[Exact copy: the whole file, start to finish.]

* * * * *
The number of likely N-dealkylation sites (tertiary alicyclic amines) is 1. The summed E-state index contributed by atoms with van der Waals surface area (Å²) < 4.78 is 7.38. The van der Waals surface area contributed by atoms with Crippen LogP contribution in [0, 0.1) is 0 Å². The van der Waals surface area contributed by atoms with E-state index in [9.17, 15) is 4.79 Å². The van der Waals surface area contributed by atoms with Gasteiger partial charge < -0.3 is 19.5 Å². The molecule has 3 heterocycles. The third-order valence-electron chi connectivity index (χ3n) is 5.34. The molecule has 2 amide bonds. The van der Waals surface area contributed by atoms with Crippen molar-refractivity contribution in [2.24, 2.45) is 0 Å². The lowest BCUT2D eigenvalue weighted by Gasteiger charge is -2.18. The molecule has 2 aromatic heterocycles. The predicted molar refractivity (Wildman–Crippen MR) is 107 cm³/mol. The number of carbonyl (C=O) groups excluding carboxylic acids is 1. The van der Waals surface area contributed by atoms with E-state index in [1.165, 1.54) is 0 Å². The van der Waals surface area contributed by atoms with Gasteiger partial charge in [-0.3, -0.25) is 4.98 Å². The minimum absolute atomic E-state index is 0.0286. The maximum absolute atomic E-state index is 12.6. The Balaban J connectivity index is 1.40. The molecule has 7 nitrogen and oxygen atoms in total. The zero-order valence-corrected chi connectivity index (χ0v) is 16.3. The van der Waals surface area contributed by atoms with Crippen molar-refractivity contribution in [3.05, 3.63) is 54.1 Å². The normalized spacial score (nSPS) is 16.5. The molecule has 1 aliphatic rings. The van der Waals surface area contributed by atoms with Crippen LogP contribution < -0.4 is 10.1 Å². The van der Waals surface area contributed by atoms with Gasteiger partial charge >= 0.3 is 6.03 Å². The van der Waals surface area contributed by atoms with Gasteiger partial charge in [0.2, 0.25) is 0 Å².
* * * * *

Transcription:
The number of likely N-dealkylation sites (tertiary alicyclic amines) is 1. The summed E-state index contributed by atoms with van der Waals surface area (Å²) < 4.78 is 7.38. The van der Waals surface area contributed by atoms with Crippen LogP contribution in [0, 0.1) is 0 Å². The van der Waals surface area contributed by atoms with E-state index in [9.17, 15) is 4.79 Å². The van der Waals surface area contributed by atoms with Gasteiger partial charge < -0.3 is 19.5 Å². The molecule has 3 heterocycles. The third-order valence-electron chi connectivity index (χ3n) is 5.34. The molecule has 2 amide bonds. The van der Waals surface area contributed by atoms with Crippen molar-refractivity contribution in [2.24, 2.45) is 0 Å². The lowest BCUT2D eigenvalue weighted by Gasteiger charge is -2.18. The molecule has 2 aromatic heterocycles. The predicted molar refractivity (Wildman–Crippen MR) is 107 cm³/mol. The number of carbonyl (C=O) groups excluding carboxylic acids is 1. The van der Waals surface area contributed by atoms with E-state index in [1.165, 1.54) is 0 Å². The van der Waals surface area contributed by atoms with Gasteiger partial charge in [-0.3, -0.25) is 4.98 Å². The minimum absolute atomic E-state index is 0.0286. The maximum absolute atomic E-state index is 12.6. The Balaban J connectivity index is 1.40. The molecule has 7 nitrogen and oxygen atoms in total. The zero-order valence-corrected chi connectivity index (χ0v) is 16.3. The van der Waals surface area contributed by atoms with Crippen molar-refractivity contribution in [3.05, 3.63) is 54.1 Å². The normalized spacial score (nSPS) is 16.5. The molecule has 1 aliphatic rings. The van der Waals surface area contributed by atoms with Crippen LogP contribution < -0.4 is 10.1 Å². The van der Waals surface area contributed by atoms with Gasteiger partial charge >= 0.3 is 6.03 Å². The van der Waals surface area contributed by atoms with Gasteiger partial charge in [0.2, 0.25) is 0 Å².